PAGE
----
5 Reasons to Introduce Meditation to the Workplace

The workplace can be stressful, demanding, and full of unexpected change. Meditation is a practice with the potential to ease our workplace stress, allowing us to perform our best regardless of the energy around us.

Meditation works through the science of neuroplasticity, it physically changes our brains, especially in the prefrontal cortex. Long-term meditators have an increased amount of grey matter, which is involved in memory, emotions, decision making, sensory perception and self-control.[1]

Meditation changes us. Those who meditate experience the positive effects of meditation in every area of their lives, and these benefits are equally suited to improve workplace performance.

1.   Meditation Increases Mindfulness

Meditation is the process of practicing “mindfulness,” otherwise defined as the ability to give our complete attention to the present moment. Those practiced at meditation are able to better hold their attention on one single thing and hold their focus on that item for longer periods of time. Meditators are able to recognize the wandering mind sooner, and pull it back to the task at hand faster.[2]

This has positive implications in the workplace where we’re often distracted, interrupted, and dealing with multiple issues at once. Meditation helps us to stay focused by increasing our capacity for mindfulness.

2.   Meditation Improves Self-Awareness

During meditation, we spend time simply watching the mind and noticing the mind’s habits. Through this process we get to know ourselves better. We begin to recognize our own habits and tendencies. By becoming a witness to these processes, rather than a victim of these processes, our relationship to the activity of our mind changes.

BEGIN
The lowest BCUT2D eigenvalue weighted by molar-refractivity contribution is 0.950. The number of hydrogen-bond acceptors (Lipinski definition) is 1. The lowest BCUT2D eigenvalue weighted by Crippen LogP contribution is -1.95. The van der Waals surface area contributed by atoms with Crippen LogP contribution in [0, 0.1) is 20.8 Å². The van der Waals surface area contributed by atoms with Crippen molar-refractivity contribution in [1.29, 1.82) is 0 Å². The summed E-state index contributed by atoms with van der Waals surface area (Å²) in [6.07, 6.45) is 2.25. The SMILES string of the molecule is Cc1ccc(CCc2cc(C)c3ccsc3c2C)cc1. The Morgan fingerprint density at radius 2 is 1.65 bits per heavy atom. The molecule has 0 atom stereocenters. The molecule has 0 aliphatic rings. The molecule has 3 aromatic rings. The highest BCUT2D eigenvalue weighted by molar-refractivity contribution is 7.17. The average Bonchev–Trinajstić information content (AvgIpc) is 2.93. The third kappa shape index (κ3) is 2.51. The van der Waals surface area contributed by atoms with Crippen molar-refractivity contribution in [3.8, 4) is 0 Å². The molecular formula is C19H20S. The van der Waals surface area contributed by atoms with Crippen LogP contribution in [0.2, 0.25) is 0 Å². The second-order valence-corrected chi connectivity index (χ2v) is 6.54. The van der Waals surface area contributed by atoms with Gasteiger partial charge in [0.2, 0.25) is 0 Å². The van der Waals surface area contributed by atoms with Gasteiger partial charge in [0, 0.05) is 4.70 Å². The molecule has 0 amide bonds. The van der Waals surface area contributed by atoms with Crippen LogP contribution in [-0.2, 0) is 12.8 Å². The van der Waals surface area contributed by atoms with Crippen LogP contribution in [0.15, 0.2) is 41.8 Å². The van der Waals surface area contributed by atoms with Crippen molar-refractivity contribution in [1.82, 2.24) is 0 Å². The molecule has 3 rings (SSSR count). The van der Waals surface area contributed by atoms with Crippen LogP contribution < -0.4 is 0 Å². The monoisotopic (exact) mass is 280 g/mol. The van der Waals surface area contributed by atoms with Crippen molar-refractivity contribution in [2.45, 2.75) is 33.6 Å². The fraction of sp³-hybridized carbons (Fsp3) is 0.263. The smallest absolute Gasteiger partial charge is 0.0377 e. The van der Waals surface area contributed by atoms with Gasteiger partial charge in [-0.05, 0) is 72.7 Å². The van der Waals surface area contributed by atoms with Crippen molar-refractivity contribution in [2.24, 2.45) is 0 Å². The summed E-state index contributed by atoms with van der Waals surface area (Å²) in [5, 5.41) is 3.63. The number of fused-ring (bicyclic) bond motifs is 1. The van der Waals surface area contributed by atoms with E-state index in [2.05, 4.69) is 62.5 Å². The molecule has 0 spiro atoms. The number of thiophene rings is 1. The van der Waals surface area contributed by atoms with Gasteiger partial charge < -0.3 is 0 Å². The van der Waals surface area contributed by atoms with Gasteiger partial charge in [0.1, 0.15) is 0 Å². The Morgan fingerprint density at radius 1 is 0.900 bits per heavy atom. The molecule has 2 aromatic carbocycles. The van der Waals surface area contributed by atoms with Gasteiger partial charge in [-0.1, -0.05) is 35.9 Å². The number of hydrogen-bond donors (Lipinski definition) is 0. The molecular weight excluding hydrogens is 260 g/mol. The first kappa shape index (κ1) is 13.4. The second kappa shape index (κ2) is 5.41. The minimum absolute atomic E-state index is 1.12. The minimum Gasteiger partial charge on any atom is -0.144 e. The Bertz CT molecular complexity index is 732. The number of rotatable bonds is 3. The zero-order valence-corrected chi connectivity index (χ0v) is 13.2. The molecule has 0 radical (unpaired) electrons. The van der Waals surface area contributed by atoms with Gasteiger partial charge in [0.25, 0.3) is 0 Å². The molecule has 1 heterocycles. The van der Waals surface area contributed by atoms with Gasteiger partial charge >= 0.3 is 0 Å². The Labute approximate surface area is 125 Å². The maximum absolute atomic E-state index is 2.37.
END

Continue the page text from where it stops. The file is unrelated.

Through the process of meta-awareness, we become aware of the process of cognitive function, without becoming experientially fused with that which we are experiencing.[3] Depression, anxiety, stress, and even ADHD are all states of being that are related to an inability to step back and observe our cognitive processes.

In the workplace, meta-awareness, or decentering, allows us to act less out of habit, and more out of intention. We become less enmeshed with workplace drama, we make better decisions, and we process change with greater clarity.

3.   Meditation Makes us Less Emotionally Reactive

As mindfulness, self-awareness, and clarity increases, we become less emotionally reactive. This is an asset in the workplace where tight deadlines and pressure to perform can make emotions run high.

Meditation reduces activity in the amygdala. This is the area of the brain associated with our fight or flight response, which deduces information from our environment and dictates emotional response. Studies show that meditation particularly reduces activity in the amygdala in response to negative stimuli.[4] So when we get bad news at the office? We’re less likely to fly off the handle, and more likely to respond mindfully, and professionally.